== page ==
Behind the mild-mannered exterior of the Lloyd’s finance director is a will of steel. We talk to the man determined to whip the Solvency II directive into a shape that best serves the market

If ever there was a man who does not suit his moniker, it is Lloyd’s finance director Luke Savage. Despite being responsible for the finances, risk management and operations of the world’s oldest – and arguably most complex – insurance market, he is calm, mild-mannered and softly spoken. Even questions about rumoured lapses in Lloyd’s underwriters’ pricing discipline are met with a measured response.

Mention Savage’s pet subject of Solvency II, however, and the gloves are off. Along with Lloyd’s general counsel Sean McGovern, Savage is responsible for the Lloyd’s response to Solvency II, and he is determined to ensure that neither Lloyd’s itself nor the industry is hindered by the European Commission’s upcoming directive.

“There is a real risk, if Solvency II isn’t implemented properly and Ceiops [the Committee of European Insurance and Occupational Pensions Supervisors] gets its way, that many of the original objectives behind Solvency II will not be achieved,” he warns.

Under the new regime, insurers will be able to use the directive’s standard capital adequacy model or apply to use their own internal model as the basis for solvency capital requirements. However, Savage is concerned that the current status of the standard model could counter the directive’s original goals.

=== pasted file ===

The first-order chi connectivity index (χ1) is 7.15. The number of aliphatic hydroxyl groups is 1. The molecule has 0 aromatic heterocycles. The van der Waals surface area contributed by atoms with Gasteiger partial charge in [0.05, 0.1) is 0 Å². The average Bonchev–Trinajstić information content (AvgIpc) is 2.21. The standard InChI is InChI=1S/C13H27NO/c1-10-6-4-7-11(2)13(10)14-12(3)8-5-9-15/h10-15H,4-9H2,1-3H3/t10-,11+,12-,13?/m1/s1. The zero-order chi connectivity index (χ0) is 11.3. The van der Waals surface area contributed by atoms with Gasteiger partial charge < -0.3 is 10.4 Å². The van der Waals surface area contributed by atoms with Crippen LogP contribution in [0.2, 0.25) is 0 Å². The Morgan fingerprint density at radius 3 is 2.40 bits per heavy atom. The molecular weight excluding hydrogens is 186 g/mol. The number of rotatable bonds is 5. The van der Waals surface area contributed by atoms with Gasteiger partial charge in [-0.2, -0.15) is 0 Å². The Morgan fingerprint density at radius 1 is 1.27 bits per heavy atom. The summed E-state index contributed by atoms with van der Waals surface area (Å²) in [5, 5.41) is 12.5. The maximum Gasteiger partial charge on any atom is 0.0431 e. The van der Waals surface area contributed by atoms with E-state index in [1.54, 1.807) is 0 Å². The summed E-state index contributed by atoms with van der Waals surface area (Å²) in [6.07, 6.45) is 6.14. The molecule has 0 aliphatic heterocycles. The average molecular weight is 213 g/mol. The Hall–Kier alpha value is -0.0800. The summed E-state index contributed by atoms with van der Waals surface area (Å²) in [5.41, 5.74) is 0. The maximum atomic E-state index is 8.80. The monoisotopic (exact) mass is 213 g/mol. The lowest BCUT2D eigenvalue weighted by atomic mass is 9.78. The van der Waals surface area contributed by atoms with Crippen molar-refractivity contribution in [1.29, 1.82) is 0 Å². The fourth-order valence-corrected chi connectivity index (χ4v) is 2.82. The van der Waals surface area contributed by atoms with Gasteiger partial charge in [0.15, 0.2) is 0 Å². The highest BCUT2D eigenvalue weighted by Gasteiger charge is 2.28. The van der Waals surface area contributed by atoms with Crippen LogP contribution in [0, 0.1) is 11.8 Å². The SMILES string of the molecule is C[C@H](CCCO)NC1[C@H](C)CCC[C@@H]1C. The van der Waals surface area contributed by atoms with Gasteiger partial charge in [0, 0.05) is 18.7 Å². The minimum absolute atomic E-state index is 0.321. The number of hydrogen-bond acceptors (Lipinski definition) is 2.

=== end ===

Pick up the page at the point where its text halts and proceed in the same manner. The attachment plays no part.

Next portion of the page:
“Given the direction Ceiops has been taking … there is a real risk that a lot of insurers will have to put up a lot more capital and spend vast amounts of money implementing Solvency II,” he says. “Because of the problems with the standard formula, there is a risk you won’t have capital best aligned with risks. You won’t end up with a more competitive market – you will end up with higher capital and higher costs. In which case, two of the main purposes of Solvency II are immediately lost.”

Powers of persuasion

A particular concern for Savage is regulators’ reaction to the global financial crisis. “We saw quite a clear change,” he says. “After the banking crisis started to hit, the European insurance regulators suddenly became far more cautious in their approach to Solvency II – to a point where it started to lose credibility.”

There is cause for optimism, however. Recent lobbying efforts from Lloyd’s succeeded in reversing a decision by Ceiops that could have harmed a number of companies writing internationally. Savage says that the financial crisis prompted the committee to propose removing credits for geographic diversification from the fifth Solvency II quantitative impact study, known as QIS5.

“We came up with our own methodology and persuaded the FSA and the Comité Européen des Assurances to support it, and the EU has put it back into the latest QIS5 proposals,” Savage says. “That is a huge win for us and for every global insurer within Europe.”

It is not surprising that Lloyd’s is throwing so much weight behind Solvency II. Lloyd’s, unlike the other firms that Solvency II will regulate, is not a single entity but a marketplace in which

51 individual insurance businesses operate. Some of these are subsidiaries of large international insurance groups, while others are small, standalone firms. Because of its unique structure, laws drafted for the industry generally do not tend to suit Lloyd’s and it often has to have provisions or exemptions officially drafted for it.